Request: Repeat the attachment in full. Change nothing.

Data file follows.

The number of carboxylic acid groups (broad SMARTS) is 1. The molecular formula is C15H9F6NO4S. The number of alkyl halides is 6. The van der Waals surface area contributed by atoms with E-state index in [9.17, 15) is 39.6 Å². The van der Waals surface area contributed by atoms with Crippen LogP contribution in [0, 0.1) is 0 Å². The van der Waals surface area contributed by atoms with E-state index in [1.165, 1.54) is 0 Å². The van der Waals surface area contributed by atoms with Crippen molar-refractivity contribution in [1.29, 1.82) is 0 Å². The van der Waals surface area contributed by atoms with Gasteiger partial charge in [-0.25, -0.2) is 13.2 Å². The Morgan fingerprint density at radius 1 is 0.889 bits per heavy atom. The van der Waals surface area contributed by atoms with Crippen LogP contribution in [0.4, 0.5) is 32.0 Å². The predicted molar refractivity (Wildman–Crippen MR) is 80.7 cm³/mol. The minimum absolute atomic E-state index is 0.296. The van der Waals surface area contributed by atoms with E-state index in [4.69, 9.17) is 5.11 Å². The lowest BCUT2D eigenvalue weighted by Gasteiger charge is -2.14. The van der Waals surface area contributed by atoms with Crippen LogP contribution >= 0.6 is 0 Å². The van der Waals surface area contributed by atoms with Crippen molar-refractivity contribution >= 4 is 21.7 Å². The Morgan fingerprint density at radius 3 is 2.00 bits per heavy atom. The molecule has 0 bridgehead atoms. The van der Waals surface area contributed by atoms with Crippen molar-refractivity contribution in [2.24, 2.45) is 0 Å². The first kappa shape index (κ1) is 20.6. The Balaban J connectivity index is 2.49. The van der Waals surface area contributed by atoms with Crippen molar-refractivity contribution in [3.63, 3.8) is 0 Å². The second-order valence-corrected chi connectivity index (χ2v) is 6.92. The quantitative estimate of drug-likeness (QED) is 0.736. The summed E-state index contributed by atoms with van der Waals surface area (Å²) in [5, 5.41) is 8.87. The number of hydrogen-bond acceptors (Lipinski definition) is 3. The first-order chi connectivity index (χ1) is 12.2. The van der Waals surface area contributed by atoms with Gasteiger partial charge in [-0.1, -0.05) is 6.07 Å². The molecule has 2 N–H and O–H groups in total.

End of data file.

The number of carboxylic acid groups (broad SMARTS) is 1. The molecular formula is C15H9F6NO4S. The number of alkyl halides is 6. The van der Waals surface area contributed by atoms with E-state index in [9.17, 15) is 39.6 Å². The van der Waals surface area contributed by atoms with Crippen LogP contribution in [0, 0.1) is 0 Å². The van der Waals surface area contributed by atoms with E-state index in [1.165, 1.54) is 0 Å². The van der Waals surface area contributed by atoms with Crippen molar-refractivity contribution in [1.29, 1.82) is 0 Å². The van der Waals surface area contributed by atoms with Gasteiger partial charge in [-0.25, -0.2) is 13.2 Å². The Morgan fingerprint density at radius 1 is 0.889 bits per heavy atom. The van der Waals surface area contributed by atoms with Crippen LogP contribution in [0.4, 0.5) is 32.0 Å². The predicted molar refractivity (Wildman–Crippen MR) is 80.7 cm³/mol. The minimum absolute atomic E-state index is 0.296. The van der Waals surface area contributed by atoms with E-state index in [4.69, 9.17) is 5.11 Å². The lowest BCUT2D eigenvalue weighted by Gasteiger charge is -2.14. The van der Waals surface area contributed by atoms with Crippen LogP contribution >= 0.6 is 0 Å². The van der Waals surface area contributed by atoms with Crippen molar-refractivity contribution >= 4 is 21.7 Å². The Morgan fingerprint density at radius 3 is 2.00 bits per heavy atom. The molecule has 0 bridgehead atoms. The van der Waals surface area contributed by atoms with Crippen molar-refractivity contribution in [2.24, 2.45) is 0 Å². The first kappa shape index (κ1) is 20.6. The Balaban J connectivity index is 2.49. The van der Waals surface area contributed by atoms with Crippen molar-refractivity contribution in [3.63, 3.8) is 0 Å². The second-order valence-corrected chi connectivity index (χ2v) is 6.92. The quantitative estimate of drug-likeness (QED) is 0.736. The summed E-state index contributed by atoms with van der Waals surface area (Å²) in [5, 5.41) is 8.87. The number of hydrogen-bond acceptors (Lipinski definition) is 3. The first-order chi connectivity index (χ1) is 12.2. The van der Waals surface area contributed by atoms with Gasteiger partial charge in [-0.1, -0.05) is 6.07 Å². The molecule has 2 N–H and O–H groups in total.